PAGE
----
Efraim Halevy, former director of Israeli spy agency the Mossad, said today that he disagreed with the idea of setting so-called “red lines” for Iran’s nuclear program. Talk of placing red lines on Iran’s nuclear program is meant to refer a point at which the Islamic Republic would presumably be met with a military response should it decide to cross. Halevy emphasized a need for leadership from “people who are solution oriented and not war oriented.”
Speaking at the Wilson Center in Washington, D.C., Halevy said:
“I think the use of the red line creates clarity on the one hand and it also creates a commitment that not always can be met. And therefore, I personally felt that the use of a red line is not conducive to the ultimate aim.”
Halevy’s words come on the heels of comments from Shlomo Brom, a former Israeli army official, who said in an event at the Center for American Progress last Friday that he was against red lines because they “provoke the other party to try and check the limits of his maneuverability…so all they do usually is that they reach the red line and cross it a little bit and see what the direct action is.”
Halevy said that a military strike on Iran should only be a “last resort” and that “our aim should be to win the war without firing one shot.” He added this should be done with: “Sanctions, more sanctions, more sanctions and many other things. … The fact of the matter is the sanctions have not brought the end to the program but sanctions are hurting very much.”
Halevy joins other former Israeli officials who have voiced discomfort with setting red lines. In September, Dan Halutz, a former chief of staff for the Israeli Defense Army, said: “I don’t believe in red line policies, because when you’re stating something at time 1, it might not be the same at time 2…when you are saying red line, you’re claiming you can draw a line based on what the other side is doing.”
And the consequences of potential military action in the case that these red lines are crossed are troubling. A bipartisan group of former U.S. military and diplomatic officials recently published a report that detailed the possible consequences of an attack on Iran’s nuclear facilities:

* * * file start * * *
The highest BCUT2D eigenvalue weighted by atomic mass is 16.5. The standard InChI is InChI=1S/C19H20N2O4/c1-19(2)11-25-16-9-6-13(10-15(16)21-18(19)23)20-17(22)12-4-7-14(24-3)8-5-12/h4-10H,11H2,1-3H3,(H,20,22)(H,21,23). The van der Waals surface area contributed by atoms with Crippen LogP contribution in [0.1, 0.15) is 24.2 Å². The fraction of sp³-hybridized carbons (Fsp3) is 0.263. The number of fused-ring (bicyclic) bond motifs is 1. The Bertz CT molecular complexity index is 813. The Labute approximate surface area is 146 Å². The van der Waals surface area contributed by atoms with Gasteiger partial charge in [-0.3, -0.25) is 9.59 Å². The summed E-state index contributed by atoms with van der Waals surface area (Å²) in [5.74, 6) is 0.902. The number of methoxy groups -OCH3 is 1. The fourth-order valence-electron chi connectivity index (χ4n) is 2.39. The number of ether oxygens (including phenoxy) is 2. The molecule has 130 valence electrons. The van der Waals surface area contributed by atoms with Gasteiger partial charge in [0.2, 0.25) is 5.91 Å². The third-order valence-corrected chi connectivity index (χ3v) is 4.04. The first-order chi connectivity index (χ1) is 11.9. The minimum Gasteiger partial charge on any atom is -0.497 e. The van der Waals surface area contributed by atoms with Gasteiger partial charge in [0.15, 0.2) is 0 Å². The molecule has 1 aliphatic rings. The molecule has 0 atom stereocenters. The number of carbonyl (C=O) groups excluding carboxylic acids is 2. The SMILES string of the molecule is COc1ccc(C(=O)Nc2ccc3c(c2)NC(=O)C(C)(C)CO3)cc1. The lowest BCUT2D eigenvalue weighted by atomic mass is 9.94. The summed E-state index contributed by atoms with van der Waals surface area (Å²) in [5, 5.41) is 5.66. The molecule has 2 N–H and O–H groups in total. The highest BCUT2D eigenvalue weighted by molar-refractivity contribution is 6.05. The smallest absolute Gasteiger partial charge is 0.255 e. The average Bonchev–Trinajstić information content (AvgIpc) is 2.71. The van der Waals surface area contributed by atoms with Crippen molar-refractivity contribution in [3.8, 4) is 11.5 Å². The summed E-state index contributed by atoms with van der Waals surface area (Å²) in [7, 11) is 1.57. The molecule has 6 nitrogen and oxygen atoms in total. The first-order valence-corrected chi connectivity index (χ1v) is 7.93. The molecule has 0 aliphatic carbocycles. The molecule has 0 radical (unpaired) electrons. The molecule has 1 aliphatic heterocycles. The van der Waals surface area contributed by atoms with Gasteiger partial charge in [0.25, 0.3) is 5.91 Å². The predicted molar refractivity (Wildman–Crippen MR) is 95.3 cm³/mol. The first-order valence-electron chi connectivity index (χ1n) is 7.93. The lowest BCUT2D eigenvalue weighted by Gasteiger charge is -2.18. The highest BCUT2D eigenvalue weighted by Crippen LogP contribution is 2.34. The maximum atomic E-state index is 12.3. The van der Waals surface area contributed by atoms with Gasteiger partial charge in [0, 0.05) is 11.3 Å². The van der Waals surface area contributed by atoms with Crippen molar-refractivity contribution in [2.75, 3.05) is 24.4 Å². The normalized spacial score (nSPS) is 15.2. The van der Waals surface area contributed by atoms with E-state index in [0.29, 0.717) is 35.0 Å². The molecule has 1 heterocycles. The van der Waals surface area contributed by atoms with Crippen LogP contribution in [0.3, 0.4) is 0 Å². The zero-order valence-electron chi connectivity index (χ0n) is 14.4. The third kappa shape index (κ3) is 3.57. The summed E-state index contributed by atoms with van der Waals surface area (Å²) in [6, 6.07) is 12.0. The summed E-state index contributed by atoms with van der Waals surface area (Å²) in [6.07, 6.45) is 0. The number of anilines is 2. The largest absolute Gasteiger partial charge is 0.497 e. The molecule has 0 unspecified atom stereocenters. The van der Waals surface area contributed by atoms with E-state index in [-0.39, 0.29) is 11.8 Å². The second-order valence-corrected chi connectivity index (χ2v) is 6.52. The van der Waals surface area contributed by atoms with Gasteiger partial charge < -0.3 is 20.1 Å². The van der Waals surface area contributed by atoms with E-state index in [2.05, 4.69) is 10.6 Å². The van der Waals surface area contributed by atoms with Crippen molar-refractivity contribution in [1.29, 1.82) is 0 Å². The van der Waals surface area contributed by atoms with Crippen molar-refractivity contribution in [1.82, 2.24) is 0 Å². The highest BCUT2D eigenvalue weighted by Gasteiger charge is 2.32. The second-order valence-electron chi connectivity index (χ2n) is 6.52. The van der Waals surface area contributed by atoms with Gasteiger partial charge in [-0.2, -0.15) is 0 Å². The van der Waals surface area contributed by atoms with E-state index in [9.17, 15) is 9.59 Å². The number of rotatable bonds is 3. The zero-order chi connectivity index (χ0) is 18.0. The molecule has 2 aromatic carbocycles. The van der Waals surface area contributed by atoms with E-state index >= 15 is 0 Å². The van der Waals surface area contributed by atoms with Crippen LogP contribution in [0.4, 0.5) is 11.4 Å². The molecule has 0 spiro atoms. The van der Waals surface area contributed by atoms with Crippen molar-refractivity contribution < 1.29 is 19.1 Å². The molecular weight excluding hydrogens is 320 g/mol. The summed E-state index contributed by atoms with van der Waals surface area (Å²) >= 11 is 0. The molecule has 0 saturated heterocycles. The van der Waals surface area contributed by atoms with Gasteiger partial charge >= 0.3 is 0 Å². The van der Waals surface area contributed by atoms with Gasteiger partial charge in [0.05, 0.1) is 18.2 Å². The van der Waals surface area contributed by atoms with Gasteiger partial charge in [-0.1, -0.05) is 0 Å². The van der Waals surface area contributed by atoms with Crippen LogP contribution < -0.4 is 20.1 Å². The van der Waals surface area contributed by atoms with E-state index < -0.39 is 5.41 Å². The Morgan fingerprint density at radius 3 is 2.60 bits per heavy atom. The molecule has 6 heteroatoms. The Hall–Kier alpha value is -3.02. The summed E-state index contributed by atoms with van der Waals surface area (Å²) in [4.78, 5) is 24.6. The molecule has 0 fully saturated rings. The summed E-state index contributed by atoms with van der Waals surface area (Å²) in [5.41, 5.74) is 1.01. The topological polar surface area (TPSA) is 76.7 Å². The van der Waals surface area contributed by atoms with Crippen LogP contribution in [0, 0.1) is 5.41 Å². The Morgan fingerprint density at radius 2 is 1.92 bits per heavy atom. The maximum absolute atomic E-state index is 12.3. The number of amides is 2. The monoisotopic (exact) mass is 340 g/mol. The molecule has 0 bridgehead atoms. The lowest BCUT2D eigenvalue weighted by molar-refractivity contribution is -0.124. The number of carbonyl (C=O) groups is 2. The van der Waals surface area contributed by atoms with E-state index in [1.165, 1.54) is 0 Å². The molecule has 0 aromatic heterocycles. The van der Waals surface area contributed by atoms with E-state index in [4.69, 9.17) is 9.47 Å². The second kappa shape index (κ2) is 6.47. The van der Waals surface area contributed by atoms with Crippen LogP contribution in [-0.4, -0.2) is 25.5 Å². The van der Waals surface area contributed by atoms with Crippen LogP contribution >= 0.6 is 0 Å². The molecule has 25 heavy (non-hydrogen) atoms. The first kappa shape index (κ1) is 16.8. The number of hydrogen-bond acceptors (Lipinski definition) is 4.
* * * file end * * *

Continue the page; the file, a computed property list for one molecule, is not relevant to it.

“Serious costs to U.S. interests would also be felt over the longer term, we believe, with problematic consequences for global and regional stability, including economic stability. A dynamic of escalation, action, and counteraction could produce serious unintended consequences that would significantly increase all of these costs and lead, potentially, to all-out regional war.”
The report says that an attack would not successfully destroy Iran’s program and instead would only delay it and “increase” the chances of Iran obtaining a nuclear weapon.
The Obama administration, focused on securing a diplomatic solution, has pursued and enforced crippling sanctions against Iran. The sanctions have had a forceful impact on the Iranian economy. Officials across the world, in the U.S., the U.N. and Israel, believe Iran is not yet made the decision to pursue a nuclear weapon.
Halevy praised the relationship between the Obama administration and Israel, describing it as “very good” and noting that “in the last four years we have had a relationship with the US on the practical issues which are important to Israel; the like of which we have never had with almost any other administration.”